Compiled by Barry Guitar, Ph.D. and Edward G. Conture, Ph.D.
- Speak with your child in an unhurried way, pausing frequently. Wait a few seconds after your child finishes speaking before you begin to speak. Your own slow, relaxed speech will be far more effective than any criticism or advice such as "slow down" or "try it again slowly."
- Reduce the number of questions you ask your child. Children speak more freely if they are expressing their own ideas rather than answering an adult's questions. Instead of asking questions, simply comment on what your child has said, thereby letting her know you heard her.
- Use your facial expressions and other body language to convey to your child that you are listening to the content of her message and not to how he's talking.
- Set aside a few minutes at a regular time each day when you can give your undivided attention to your child. During this time, let the child choose what he would like to do. Let him direct you in activities and decide himself whether to talk or not. When you talk during this special time, use slow, calm, and relaxed speech with plenty of pauses. This quiet, calm time can be a confidence-builder for younger children, letting them know that a parent enjoys their company. As the child gets older, it can be a time when the child feels comfortable talking about his feelings and experiences with a parent.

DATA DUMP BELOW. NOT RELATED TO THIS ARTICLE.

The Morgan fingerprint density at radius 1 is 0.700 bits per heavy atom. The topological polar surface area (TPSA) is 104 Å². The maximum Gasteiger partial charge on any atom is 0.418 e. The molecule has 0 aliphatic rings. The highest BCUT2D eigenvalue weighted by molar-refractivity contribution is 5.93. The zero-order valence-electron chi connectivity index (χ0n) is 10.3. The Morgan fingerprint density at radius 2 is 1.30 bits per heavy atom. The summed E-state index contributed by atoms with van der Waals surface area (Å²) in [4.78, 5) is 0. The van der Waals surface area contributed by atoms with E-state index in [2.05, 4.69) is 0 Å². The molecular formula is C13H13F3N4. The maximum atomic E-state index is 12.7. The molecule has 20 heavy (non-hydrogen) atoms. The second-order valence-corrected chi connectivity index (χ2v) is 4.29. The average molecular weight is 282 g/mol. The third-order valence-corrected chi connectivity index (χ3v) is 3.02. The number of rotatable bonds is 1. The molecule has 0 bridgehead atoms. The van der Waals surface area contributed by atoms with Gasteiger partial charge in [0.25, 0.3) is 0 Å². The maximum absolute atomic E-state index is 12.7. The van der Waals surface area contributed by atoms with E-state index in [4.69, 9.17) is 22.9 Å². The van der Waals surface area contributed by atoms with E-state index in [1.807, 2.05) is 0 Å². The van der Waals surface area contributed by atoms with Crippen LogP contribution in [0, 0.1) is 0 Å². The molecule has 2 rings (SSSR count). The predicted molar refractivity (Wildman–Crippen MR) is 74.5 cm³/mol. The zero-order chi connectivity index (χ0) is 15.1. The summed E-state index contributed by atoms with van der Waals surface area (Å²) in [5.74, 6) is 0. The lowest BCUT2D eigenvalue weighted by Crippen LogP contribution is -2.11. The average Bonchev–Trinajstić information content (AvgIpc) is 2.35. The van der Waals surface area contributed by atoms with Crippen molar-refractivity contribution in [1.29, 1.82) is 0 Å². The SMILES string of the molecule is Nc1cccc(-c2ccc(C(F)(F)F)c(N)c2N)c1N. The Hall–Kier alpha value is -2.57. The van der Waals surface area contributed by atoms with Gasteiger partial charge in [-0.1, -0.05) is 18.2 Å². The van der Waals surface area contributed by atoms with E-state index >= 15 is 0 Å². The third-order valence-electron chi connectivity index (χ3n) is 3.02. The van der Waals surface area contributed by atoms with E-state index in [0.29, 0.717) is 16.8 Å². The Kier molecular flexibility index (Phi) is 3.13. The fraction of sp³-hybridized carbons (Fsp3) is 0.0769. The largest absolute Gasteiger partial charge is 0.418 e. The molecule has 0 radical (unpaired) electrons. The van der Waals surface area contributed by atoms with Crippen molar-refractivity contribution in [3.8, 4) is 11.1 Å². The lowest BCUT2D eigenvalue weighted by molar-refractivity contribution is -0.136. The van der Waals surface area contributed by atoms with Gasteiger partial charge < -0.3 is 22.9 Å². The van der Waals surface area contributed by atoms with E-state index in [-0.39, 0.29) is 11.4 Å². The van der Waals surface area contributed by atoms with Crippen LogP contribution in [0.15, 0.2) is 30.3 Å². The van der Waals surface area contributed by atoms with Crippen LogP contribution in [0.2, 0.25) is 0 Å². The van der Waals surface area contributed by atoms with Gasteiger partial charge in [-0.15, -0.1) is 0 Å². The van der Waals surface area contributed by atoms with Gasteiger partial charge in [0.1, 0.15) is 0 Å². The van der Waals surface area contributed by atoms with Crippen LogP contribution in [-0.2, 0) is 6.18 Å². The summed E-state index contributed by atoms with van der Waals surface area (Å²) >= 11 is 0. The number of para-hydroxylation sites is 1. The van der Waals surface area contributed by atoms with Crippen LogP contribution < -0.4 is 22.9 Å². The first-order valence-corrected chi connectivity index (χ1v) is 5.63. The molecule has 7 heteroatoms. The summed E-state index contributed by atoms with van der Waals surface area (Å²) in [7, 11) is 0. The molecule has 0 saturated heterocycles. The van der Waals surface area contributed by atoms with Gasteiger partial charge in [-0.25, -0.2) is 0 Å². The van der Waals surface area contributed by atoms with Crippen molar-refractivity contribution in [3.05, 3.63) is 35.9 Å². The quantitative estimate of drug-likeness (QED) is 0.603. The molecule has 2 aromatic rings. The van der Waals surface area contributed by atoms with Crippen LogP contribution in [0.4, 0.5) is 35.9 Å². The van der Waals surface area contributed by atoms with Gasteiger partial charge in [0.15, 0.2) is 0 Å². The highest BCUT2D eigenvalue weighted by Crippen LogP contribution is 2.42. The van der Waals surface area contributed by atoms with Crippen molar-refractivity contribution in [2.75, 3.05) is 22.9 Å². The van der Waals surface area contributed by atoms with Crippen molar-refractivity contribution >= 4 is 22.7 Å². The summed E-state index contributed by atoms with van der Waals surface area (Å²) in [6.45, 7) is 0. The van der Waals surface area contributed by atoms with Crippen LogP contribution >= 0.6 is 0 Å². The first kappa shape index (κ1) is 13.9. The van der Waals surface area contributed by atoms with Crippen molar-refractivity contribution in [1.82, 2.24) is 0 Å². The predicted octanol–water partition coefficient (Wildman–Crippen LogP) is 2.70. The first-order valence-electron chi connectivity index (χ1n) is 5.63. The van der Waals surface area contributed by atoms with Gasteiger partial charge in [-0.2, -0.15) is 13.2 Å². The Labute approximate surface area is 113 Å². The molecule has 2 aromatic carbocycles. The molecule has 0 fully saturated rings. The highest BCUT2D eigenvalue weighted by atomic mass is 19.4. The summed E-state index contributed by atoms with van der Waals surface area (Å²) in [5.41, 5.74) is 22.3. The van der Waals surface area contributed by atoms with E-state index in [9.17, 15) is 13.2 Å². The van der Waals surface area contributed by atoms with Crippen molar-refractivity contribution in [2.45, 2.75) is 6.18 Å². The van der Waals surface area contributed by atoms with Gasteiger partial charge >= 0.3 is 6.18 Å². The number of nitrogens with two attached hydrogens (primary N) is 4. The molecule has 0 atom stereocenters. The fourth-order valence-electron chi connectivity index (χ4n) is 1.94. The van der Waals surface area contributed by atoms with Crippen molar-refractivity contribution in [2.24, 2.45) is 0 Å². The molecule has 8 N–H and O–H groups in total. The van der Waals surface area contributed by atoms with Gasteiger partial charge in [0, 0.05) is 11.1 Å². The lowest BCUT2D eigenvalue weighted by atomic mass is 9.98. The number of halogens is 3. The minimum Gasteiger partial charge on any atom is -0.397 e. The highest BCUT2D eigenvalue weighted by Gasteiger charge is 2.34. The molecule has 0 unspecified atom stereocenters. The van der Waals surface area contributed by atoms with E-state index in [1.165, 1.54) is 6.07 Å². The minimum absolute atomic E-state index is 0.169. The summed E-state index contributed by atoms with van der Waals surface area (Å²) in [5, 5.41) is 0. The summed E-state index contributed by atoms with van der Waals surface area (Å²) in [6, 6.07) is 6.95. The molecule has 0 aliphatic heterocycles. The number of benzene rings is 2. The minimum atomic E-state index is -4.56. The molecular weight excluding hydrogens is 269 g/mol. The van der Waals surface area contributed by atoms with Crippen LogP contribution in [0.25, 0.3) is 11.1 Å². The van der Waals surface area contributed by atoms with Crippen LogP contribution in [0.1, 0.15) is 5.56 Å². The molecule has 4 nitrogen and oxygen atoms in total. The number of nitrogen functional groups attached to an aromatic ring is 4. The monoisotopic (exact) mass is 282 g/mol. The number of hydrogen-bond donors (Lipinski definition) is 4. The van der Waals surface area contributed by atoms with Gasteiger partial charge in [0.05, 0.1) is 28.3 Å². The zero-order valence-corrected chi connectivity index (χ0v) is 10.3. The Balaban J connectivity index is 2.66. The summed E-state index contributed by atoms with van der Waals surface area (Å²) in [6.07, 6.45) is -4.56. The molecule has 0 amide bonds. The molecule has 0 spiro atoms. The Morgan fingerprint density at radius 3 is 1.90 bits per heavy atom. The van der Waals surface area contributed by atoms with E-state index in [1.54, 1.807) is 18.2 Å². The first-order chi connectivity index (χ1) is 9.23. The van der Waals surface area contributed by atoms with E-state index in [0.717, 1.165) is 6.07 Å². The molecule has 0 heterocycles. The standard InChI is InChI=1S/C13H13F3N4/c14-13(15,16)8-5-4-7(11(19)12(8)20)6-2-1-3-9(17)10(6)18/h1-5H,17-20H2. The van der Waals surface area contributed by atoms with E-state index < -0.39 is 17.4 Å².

- Help all members of the family learn to take turns talking and listening. Children, especially those who stutter, find it much easier to talk when there are few interruptions and they have the listeners' attention.
- Observe the way you interact with your child. Try to increase those times that give your child the message that you are listening to her and she has plenty of time to talk. Try to decrease criticisms, rapid speech patterns, interruptions and questions.
- Above all, convey that you accept your child as she is. The most powerful force will be your support of her, whether he stutters or not.